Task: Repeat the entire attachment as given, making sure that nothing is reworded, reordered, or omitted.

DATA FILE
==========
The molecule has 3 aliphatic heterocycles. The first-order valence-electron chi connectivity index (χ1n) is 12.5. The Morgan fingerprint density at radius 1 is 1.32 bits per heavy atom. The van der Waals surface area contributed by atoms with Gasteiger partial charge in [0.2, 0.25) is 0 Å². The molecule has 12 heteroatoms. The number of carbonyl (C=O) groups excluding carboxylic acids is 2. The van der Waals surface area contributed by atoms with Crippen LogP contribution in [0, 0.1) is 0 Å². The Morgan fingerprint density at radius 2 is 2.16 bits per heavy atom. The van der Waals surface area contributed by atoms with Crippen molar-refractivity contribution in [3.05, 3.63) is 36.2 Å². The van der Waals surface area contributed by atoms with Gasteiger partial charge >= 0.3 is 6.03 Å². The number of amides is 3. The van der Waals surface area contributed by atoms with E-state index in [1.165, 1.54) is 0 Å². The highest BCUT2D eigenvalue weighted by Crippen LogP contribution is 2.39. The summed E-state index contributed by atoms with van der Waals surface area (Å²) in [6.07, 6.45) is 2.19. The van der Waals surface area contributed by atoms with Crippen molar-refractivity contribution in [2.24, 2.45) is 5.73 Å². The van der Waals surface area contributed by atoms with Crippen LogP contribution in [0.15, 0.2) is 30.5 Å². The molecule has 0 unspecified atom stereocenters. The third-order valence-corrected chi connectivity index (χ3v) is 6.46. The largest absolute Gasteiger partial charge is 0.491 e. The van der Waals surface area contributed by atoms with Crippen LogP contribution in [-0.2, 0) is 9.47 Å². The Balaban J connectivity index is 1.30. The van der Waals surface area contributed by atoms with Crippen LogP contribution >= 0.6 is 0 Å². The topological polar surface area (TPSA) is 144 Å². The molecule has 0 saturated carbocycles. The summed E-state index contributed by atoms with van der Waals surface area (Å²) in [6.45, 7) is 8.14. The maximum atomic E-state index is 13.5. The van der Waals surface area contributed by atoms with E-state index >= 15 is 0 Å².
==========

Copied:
The molecule has 3 aliphatic heterocycles. The first-order valence-electron chi connectivity index (χ1n) is 12.5. The Morgan fingerprint density at radius 1 is 1.32 bits per heavy atom. The van der Waals surface area contributed by atoms with Gasteiger partial charge in [0.2, 0.25) is 0 Å². The molecule has 12 heteroatoms. The number of carbonyl (C=O) groups excluding carboxylic acids is 2. The van der Waals surface area contributed by atoms with Crippen LogP contribution in [0, 0.1) is 0 Å². The Morgan fingerprint density at radius 2 is 2.16 bits per heavy atom. The van der Waals surface area contributed by atoms with Crippen molar-refractivity contribution in [3.05, 3.63) is 36.2 Å². The van der Waals surface area contributed by atoms with Gasteiger partial charge >= 0.3 is 6.03 Å². The number of amides is 3. The van der Waals surface area contributed by atoms with E-state index in [1.165, 1.54) is 0 Å². The highest BCUT2D eigenvalue weighted by Crippen LogP contribution is 2.39. The summed E-state index contributed by atoms with van der Waals surface area (Å²) in [6.07, 6.45) is 2.19. The van der Waals surface area contributed by atoms with Crippen molar-refractivity contribution in [2.24, 2.45) is 5.73 Å². The van der Waals surface area contributed by atoms with Crippen LogP contribution in [0.15, 0.2) is 30.5 Å². The molecule has 0 unspecified atom stereocenters. The third-order valence-corrected chi connectivity index (χ3v) is 6.46. The largest absolute Gasteiger partial charge is 0.491 e. The van der Waals surface area contributed by atoms with Crippen LogP contribution in [-0.2, 0) is 9.47 Å². The Balaban J connectivity index is 1.30. The van der Waals surface area contributed by atoms with Crippen LogP contribution >= 0.6 is 0 Å². The topological polar surface area (TPSA) is 144 Å². The molecule has 0 saturated carbocycles. The summed E-state index contributed by atoms with van der Waals surface area (Å²) in [6.45, 7) is 8.14. The maximum atomic E-state index is 13.5. The van der Waals surface area contributed by atoms with E-state index >= 15 is 0 Å².